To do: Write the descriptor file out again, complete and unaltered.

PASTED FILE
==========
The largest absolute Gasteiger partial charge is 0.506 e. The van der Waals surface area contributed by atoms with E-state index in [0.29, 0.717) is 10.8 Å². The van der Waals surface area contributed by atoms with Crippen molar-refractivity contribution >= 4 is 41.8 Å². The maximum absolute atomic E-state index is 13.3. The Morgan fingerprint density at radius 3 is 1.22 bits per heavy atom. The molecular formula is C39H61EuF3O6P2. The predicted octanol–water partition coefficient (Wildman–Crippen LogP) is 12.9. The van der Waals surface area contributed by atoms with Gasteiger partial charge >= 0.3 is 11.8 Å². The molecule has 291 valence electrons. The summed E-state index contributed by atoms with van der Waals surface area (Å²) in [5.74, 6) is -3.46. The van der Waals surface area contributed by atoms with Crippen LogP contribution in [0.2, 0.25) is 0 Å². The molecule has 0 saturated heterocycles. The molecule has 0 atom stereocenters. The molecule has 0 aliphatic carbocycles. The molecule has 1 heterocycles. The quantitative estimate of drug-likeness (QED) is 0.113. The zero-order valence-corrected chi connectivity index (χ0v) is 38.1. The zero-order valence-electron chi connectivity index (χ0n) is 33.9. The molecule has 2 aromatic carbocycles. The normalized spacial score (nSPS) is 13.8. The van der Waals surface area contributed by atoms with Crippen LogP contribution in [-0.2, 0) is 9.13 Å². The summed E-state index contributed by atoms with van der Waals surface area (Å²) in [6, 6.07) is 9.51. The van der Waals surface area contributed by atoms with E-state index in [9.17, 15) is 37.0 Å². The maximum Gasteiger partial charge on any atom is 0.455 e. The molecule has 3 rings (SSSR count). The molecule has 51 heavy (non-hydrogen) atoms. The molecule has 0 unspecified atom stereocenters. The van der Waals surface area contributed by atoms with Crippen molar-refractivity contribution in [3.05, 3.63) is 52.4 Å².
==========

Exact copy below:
The largest absolute Gasteiger partial charge is 0.506 e. The van der Waals surface area contributed by atoms with E-state index in [0.29, 0.717) is 10.8 Å². The van der Waals surface area contributed by atoms with Crippen molar-refractivity contribution >= 4 is 41.8 Å². The maximum absolute atomic E-state index is 13.3. The Morgan fingerprint density at radius 3 is 1.22 bits per heavy atom. The molecular formula is C39H61EuF3O6P2. The predicted octanol–water partition coefficient (Wildman–Crippen LogP) is 12.9. The van der Waals surface area contributed by atoms with Gasteiger partial charge >= 0.3 is 11.8 Å². The molecule has 291 valence electrons. The summed E-state index contributed by atoms with van der Waals surface area (Å²) in [5.74, 6) is -3.46. The van der Waals surface area contributed by atoms with Crippen LogP contribution in [0.2, 0.25) is 0 Å². The molecule has 0 saturated heterocycles. The molecule has 0 atom stereocenters. The molecule has 0 aliphatic carbocycles. The molecule has 1 heterocycles. The quantitative estimate of drug-likeness (QED) is 0.113. The zero-order valence-corrected chi connectivity index (χ0v) is 38.1. The zero-order valence-electron chi connectivity index (χ0n) is 33.9. The molecule has 2 aromatic carbocycles. The normalized spacial score (nSPS) is 13.8. The van der Waals surface area contributed by atoms with Crippen LogP contribution in [-0.2, 0) is 9.13 Å². The summed E-state index contributed by atoms with van der Waals surface area (Å²) in [6, 6.07) is 9.51. The van der Waals surface area contributed by atoms with E-state index in [9.17, 15) is 37.0 Å². The maximum Gasteiger partial charge on any atom is 0.455 e. The molecule has 3 rings (SSSR count). The molecule has 51 heavy (non-hydrogen) atoms. The molecule has 0 unspecified atom stereocenters. The van der Waals surface area contributed by atoms with Crippen molar-refractivity contribution in [3.05, 3.63) is 52.4 Å².